“You cannot rely on anyone,” he says. “Instead you need to rely on your skills. [But] in order to progress you will need information in order to find out where Baldr is. And so this changes how you progress through the story; you need to explore this world and discover [its secrets].”

The Dwarven shelters will each be unique, and in a gameplay demo we were privy to, it was showcased that they’ll also come packed with opportunities. Whether it's basic shops and smiths, or side-quests and lore-gathering opportunities, no two locations will be alike. Thus encouraging players to seek them all out and engage in what they all have to offer.

“[What we have] is from the same source of inspiration and the same source of design, but [Dawn of Ragnarök] is something fresh and new that will surprise a lot of people, please a lot of people and makes you experience the beloved [Valhalla] in a different way… in a still exciting way.”

It’s difficult to convey, but Sofia has taken almost all known ‘formulas’ around what it means to explore and progress in Valhalla proper, and sort of turned them on their head. And leading this is the heavily-touted Hugr-Rip. You can upgrade it with things like “Power of Muspelheim” which means you don’t get hurt by lava or fire, but secondary to that is that Muspel don’t see you as anything but one of their own, unless provoked.

Meanwhile, Power of the Raven lets you shapeshift into its namesake for a limited time, allowing you to scale large heights and distances. These are all also upgradeable, like the addition of Raven Assassin to Power of the Raven which allows you to target an enemy in Raven form and assassinate them while in flight.

"Odin can sacrifice himself to… himself. Yep, in the ultimate god-complex flex...”

Power of Rebirth -- a likely candidate for overuse due to its nature of awesome, is an ability that means that any enemy slain while the power is active, reanimates and fights by Odin’s side. They, of course, have a cooldown (alongside all other new powers) forcing careful management of them. However, Odin can call upon Hugr -- the lifeforce of every living thing in the game-world -- and use it to extend the life of any new ability he has active. There are even shrines the Dwarves have erected around Svartalfheim at places where the roots of Yggdrasil grow. Here, Odin can sacrifice himself to… himself. Yep, in the ultimate god-complex flex, doing this will cost Odin a chunk of HP in order to boost Hagr.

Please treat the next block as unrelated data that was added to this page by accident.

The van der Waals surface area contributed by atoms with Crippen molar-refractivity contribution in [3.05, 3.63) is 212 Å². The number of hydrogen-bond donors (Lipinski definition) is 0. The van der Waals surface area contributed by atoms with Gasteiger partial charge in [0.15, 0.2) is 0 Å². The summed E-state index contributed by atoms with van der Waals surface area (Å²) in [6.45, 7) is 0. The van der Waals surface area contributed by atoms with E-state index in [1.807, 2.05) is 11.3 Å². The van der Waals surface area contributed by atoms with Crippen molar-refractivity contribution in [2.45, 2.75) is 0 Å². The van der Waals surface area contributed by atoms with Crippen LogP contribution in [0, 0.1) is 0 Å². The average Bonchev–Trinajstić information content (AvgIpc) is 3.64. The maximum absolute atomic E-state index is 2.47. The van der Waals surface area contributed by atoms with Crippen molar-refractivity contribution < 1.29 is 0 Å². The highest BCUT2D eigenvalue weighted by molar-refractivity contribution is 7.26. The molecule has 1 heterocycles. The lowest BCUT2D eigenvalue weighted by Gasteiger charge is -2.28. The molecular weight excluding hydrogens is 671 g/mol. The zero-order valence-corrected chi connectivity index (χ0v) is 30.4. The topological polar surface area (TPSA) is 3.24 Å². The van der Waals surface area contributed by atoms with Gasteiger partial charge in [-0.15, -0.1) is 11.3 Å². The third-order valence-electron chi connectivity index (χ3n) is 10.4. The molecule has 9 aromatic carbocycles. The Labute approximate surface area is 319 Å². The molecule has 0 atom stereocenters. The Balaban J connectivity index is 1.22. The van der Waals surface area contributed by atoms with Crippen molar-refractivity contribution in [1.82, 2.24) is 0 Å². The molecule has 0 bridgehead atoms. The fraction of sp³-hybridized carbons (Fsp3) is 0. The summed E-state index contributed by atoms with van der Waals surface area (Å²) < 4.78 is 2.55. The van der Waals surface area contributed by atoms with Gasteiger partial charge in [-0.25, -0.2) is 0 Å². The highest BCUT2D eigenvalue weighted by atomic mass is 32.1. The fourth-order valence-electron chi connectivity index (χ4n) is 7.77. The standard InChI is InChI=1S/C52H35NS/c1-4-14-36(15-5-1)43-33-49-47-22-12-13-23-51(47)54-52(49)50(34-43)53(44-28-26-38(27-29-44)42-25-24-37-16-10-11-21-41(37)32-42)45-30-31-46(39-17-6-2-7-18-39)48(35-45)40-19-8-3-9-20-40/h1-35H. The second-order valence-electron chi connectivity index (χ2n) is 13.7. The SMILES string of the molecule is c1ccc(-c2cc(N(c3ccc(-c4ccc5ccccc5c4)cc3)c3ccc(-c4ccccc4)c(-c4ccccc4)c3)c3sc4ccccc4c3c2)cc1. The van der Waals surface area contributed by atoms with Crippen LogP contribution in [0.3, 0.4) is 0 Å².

Moreover, when adopting new powers, players can use the moment-to-moment option to think tactically about what’s going to work for them in any given area, situation or against specific enemy-types. But the catch is, only two Powers can be accessible at any given time, and only one active. And you can’t just swap them out as you see fit. Instead, you need to find someone to assassinate and pull the specific power from. The team hopes all of this will promote lateral ways of thinking through scenarios that go beyond just combat, and help craft unique playstyles player to player, scenario to scenario.

“You need to observe more and plan more in order to overcome challenges,” Mikhail says.

Other new additions that will separate Dawn of Ragnarök from Valhalla and the likes of Wrath of the Druids or The Siege of Paris is an entirely new weapon class -- Atgeir, which is a type of pole-arm weapon used by the vikings. Also, all gear can now be upgraded to “Divine Quality” which boosts all stats and offers new rune opportunities that are exclusive to Svartalfheim, further bolstering the gameplay opportunities beyond the main questline, as we’ve hinted at throughout here.

There’s even a combat-focused mini-game called Valkyrie Arena. In here the player can add Boasts as part of each arena sequence, playing into the telling of these events to the Valkyrie, by Odin as a very tall tale, for colour and challenge and verve. And the more you mix it up, the greater the reward. And this is simply one more example of how Ubisoft Sofia has treated the mythology.

“With [Dawn of Ragnarök] I believe that we have found our voice and that you can recognise the mythology [but] done within the Assassin’s Creed brand,” Mikhail concludes. “And it’s with the same weight as we treat history. So we didn’t just study it … [and] we always respect the mythological fantasy.”

Assassin's Creed Valhalla: Dawn of Ragnarök releases on all platforms supporting Valhalla March 10.